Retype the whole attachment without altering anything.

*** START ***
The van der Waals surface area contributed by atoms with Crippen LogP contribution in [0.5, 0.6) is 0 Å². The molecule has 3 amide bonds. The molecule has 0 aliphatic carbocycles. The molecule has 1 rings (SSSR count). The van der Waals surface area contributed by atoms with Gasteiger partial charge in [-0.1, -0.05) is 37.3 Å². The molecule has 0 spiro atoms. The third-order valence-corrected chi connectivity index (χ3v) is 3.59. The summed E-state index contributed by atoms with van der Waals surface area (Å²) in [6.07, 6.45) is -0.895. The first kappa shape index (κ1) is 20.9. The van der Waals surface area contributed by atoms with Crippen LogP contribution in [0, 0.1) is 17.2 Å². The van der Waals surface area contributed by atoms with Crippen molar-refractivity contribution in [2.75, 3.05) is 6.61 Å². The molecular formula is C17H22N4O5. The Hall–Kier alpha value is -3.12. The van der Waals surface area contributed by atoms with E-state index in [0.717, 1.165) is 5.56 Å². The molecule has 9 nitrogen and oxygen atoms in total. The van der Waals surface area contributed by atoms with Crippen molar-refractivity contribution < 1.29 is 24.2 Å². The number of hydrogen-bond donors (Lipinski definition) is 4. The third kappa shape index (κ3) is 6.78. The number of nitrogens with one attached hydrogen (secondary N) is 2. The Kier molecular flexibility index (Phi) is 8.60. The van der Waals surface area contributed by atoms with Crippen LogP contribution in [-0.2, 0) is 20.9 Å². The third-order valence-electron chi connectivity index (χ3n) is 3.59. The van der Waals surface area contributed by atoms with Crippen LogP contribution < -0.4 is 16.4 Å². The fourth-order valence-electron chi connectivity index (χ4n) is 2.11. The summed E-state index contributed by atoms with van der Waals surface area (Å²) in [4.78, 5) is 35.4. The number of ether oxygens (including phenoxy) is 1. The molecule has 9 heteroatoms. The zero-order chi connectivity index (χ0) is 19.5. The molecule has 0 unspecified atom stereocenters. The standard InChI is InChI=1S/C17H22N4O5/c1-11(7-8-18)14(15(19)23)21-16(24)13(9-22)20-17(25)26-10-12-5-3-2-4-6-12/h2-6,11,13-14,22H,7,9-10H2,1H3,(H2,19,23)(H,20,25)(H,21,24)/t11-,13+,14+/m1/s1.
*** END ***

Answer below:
The van der Waals surface area contributed by atoms with Crippen LogP contribution in [0.5, 0.6) is 0 Å². The molecule has 3 amide bonds. The molecule has 0 aliphatic carbocycles. The molecule has 1 rings (SSSR count). The van der Waals surface area contributed by atoms with Gasteiger partial charge in [-0.1, -0.05) is 37.3 Å². The molecule has 0 spiro atoms. The third-order valence-corrected chi connectivity index (χ3v) is 3.59. The summed E-state index contributed by atoms with van der Waals surface area (Å²) in [6.07, 6.45) is -0.895. The first kappa shape index (κ1) is 20.9. The van der Waals surface area contributed by atoms with Crippen LogP contribution in [0, 0.1) is 17.2 Å². The van der Waals surface area contributed by atoms with Crippen molar-refractivity contribution in [2.75, 3.05) is 6.61 Å². The molecular formula is C17H22N4O5. The Hall–Kier alpha value is -3.12. The van der Waals surface area contributed by atoms with E-state index in [0.717, 1.165) is 5.56 Å². The molecule has 9 nitrogen and oxygen atoms in total. The van der Waals surface area contributed by atoms with Crippen molar-refractivity contribution < 1.29 is 24.2 Å². The number of hydrogen-bond donors (Lipinski definition) is 4. The third kappa shape index (κ3) is 6.78. The number of nitrogens with one attached hydrogen (secondary N) is 2. The Kier molecular flexibility index (Phi) is 8.60. The van der Waals surface area contributed by atoms with Crippen LogP contribution in [-0.2, 0) is 20.9 Å². The third-order valence-electron chi connectivity index (χ3n) is 3.59. The van der Waals surface area contributed by atoms with Crippen LogP contribution < -0.4 is 16.4 Å². The fourth-order valence-electron chi connectivity index (χ4n) is 2.11. The summed E-state index contributed by atoms with van der Waals surface area (Å²) in [4.78, 5) is 35.4. The number of ether oxygens (including phenoxy) is 1. The molecule has 9 heteroatoms. The zero-order chi connectivity index (χ0) is 19.5. The molecule has 0 unspecified atom stereocenters. The standard InChI is InChI=1S/C17H22N4O5/c1-11(7-8-18)14(15(19)23)21-16(24)13(9-22)20-17(25)26-10-12-5-3-2-4-6-12/h2-6,11,13-14,22H,7,9-10H2,1H3,(H2,19,23)(H,20,25)(H,21,24)/t11-,13+,14+/m1/s1.